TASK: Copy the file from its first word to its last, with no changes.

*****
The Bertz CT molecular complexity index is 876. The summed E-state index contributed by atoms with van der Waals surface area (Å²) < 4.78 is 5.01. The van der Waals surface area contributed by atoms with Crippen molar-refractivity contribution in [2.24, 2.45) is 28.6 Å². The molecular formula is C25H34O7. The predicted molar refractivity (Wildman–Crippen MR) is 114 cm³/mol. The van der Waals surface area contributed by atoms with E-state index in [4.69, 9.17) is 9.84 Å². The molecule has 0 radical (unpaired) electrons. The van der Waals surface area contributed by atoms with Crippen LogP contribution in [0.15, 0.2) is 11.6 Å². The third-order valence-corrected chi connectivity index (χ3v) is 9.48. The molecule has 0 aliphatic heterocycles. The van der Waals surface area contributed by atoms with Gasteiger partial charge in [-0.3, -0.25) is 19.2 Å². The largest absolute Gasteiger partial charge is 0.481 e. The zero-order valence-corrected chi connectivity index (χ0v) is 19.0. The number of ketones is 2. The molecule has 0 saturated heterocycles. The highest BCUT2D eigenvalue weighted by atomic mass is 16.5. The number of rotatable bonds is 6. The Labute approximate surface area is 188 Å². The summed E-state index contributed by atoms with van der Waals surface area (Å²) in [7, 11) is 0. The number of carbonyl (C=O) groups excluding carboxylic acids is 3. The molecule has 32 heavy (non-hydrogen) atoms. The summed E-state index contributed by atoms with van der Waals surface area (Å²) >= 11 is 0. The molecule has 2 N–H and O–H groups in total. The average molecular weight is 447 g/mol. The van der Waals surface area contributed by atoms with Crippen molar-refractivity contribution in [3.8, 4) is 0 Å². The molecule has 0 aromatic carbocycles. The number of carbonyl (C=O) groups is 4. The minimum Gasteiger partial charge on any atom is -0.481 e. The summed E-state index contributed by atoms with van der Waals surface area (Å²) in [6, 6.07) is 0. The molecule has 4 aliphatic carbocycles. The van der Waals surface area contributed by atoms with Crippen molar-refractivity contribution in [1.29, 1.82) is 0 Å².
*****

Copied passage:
The Bertz CT molecular complexity index is 876. The summed E-state index contributed by atoms with van der Waals surface area (Å²) < 4.78 is 5.01. The van der Waals surface area contributed by atoms with Crippen molar-refractivity contribution in [2.24, 2.45) is 28.6 Å². The molecular formula is C25H34O7. The predicted molar refractivity (Wildman–Crippen MR) is 114 cm³/mol. The van der Waals surface area contributed by atoms with E-state index in [4.69, 9.17) is 9.84 Å². The molecule has 0 radical (unpaired) electrons. The van der Waals surface area contributed by atoms with Crippen LogP contribution in [0.15, 0.2) is 11.6 Å². The third-order valence-corrected chi connectivity index (χ3v) is 9.48. The molecule has 0 aliphatic heterocycles. The van der Waals surface area contributed by atoms with Gasteiger partial charge in [-0.3, -0.25) is 19.2 Å². The largest absolute Gasteiger partial charge is 0.481 e. The zero-order valence-corrected chi connectivity index (χ0v) is 19.0. The number of ketones is 2. The molecule has 0 saturated heterocycles. The highest BCUT2D eigenvalue weighted by atomic mass is 16.5. The number of rotatable bonds is 6. The Labute approximate surface area is 188 Å². The summed E-state index contributed by atoms with van der Waals surface area (Å²) in [7, 11) is 0. The number of carbonyl (C=O) groups excluding carboxylic acids is 3. The molecule has 32 heavy (non-hydrogen) atoms. The summed E-state index contributed by atoms with van der Waals surface area (Å²) >= 11 is 0. The molecule has 2 N–H and O–H groups in total. The average molecular weight is 447 g/mol. The van der Waals surface area contributed by atoms with Crippen molar-refractivity contribution in [3.8, 4) is 0 Å². The molecule has 0 aromatic carbocycles. The number of carbonyl (C=O) groups is 4. The minimum Gasteiger partial charge on any atom is -0.481 e. The summed E-state index contributed by atoms with van der Waals surface area (Å²) in [6, 6.07) is 0. The molecule has 4 aliphatic carbocycles. The van der Waals surface area contributed by atoms with Crippen molar-refractivity contribution in [1.29, 1.82) is 0 Å².